|By Meagan Pant, Dayton Daily News, Ohio|
|McClatchy-Tribune Information Services|
Breast cancer survivors may have better information about what exercises are and are not safe for them.
And women could have a new resource to help them choose whether to undergo genetic testing that can determine their risk of developing the disease.
Three researchers at local universities are working on those projects -- just a small part in the nation's multi-million dollar endeavor to find better treatments for breast cancer and help the women and men affected by it.
"We don't know where the next breakthrough is going to come from, so that is why we have to invest," said
Researchers pursue every avenue
This year, nearly 40,000 women will die from breast cancer and another 300,000 will develop it in some form, according to the
Some will experience the most aggressive type -- called triple-negative by doctors -- that is currently being studied in one of 20 laboratories dedicated to breast cancer at
Some will become resistant to common treatments, a problem being studied in one of 20 breast cancer research labs at the
And some will develop tumors that spread into their lungs, which has been the target of Cambronero's research at
Cambronero said if breast cancer cannot be eradicated completely, at least he hopes his research will be able to ensure it does not spread, so it can be treated like a chronic disease, such as diabetes.
"The long-term is to try to prevent metastasis," which he said is what kills patients. "The very long-term is to try and see if we can contain the disease," he said.
'More information... is critical'
There is no cure for lymphedema and no standard way to screen for it or diagnose it, according to
"It becomes a chronic disease," Fisher said.
With funding from the
Fisher's work to develop better information for women who have had breast cancer is critical, said
"The more information you can have on what you do is critical," she said.
During the last three years and with a
Women can ask questions and interact with an avatar through the web-based program to learn about the "ups and downs" of genetic testing, said Wolfe, who is working with
"The tutor appears to help women better understand the issues," he said. "And also make better decisions around genetic testing."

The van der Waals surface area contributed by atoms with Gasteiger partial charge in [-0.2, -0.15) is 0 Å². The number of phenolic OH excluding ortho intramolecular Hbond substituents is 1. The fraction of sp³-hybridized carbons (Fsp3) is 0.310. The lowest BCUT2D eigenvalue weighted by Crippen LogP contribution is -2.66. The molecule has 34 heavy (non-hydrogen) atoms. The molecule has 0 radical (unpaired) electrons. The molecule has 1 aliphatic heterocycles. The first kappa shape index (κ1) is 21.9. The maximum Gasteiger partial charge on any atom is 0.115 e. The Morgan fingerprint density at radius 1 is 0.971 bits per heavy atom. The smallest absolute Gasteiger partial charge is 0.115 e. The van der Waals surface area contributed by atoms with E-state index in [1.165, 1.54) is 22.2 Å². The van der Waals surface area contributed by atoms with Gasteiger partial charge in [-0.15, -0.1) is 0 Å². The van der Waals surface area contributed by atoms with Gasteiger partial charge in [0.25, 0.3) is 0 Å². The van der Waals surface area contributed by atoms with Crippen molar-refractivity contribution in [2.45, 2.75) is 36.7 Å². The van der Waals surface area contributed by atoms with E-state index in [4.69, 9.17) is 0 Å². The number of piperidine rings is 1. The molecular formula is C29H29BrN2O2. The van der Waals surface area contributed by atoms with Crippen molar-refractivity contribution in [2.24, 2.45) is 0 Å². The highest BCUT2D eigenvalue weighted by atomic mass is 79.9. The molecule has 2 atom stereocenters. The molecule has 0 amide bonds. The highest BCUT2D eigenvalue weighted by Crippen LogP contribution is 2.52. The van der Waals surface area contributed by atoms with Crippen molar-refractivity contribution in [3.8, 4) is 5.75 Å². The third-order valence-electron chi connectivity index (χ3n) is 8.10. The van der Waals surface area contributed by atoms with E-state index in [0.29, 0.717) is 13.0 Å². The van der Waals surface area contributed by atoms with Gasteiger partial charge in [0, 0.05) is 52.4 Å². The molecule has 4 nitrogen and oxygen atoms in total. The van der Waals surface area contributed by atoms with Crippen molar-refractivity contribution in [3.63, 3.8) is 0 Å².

'On the cusp'
Breast cancer survivor
"For me, I think research is very important in understanding and curing breast cancer. How my cancer was treated is different than someone else years ago," she said.
Discoveries in labs and clinical trials have already changed the way doctors detect, treat and predict breast cancer.
In the 1970s, there was just one accepted surgical option: mastectomy. Only one randomized trial had tested mammograms as an early way to detect breast cancer; combination chemotherapy was in its early stages of research; and no one had identified the genes that put a person at greater risk of breast cancer, according to the
Today, doctors prefer to do a lumpectomy followed by radiation; mammograms are routine; combination chemotherapy is standard; and several genes associated with breast cancer have been identified, according to the institute.
And the future promises "more effective and less toxic" treatments for breast cancer, the organization says.
Shapiro says the progress comes in "incremental" stages. "It's not like one day we don't have a cure and one day we're curing the disease," he said.
But, after more than 23 years of work in the field, Shapiro said he is more hopeful than ever that researchers are making progress.
"I think the future is very bright," he said. "I think that we're on the cusp of something great. More effective treatments. More cures. The next 25 years will be even more fantastic in terms of what we can actually do for people who have this disease."
-- Breast cancer facts
-- 2.9 million women living in
-- A woman has a 1 in 8 chance of being diagnosed with breast cancer during her lifetime
-- 88 percent of deaths from breast cancer are women age 50 and older
-- The median age for breast cancer diagnosis was 61 years old in recent years
-- Women should begin annual mammograms at age 40
-- 2,240 men will be diagnosed with breast cancer this year and 410 will die from the disease
"Meet Your Breast Cancer Researcher" event at the
What: Learn about new advances in breast cancer research with interactive discussions
Register: Online at uchealth.com/events/breast-cancer-researcher or call 513-584-3810
Explore more information about the
SPECIAL COVERAGE: BREAST CANCER AWARENESS
Today's newspaper is dedicated to those whose lives have been touched by breast cancer.
Inside this special edition, you will learn about the important cancer research happening here locally.
In today's Life section, readers share the lessons they have learned through the cancer journey. You also will find a guide to local cancer care options, local resources and important information about prevention and detection.
For five years, we have printed an annual Pink Paper edition to promote awareness of this disease that impacts so many lives.
Thank you readers, for joining us in the fight.
You will find information about the
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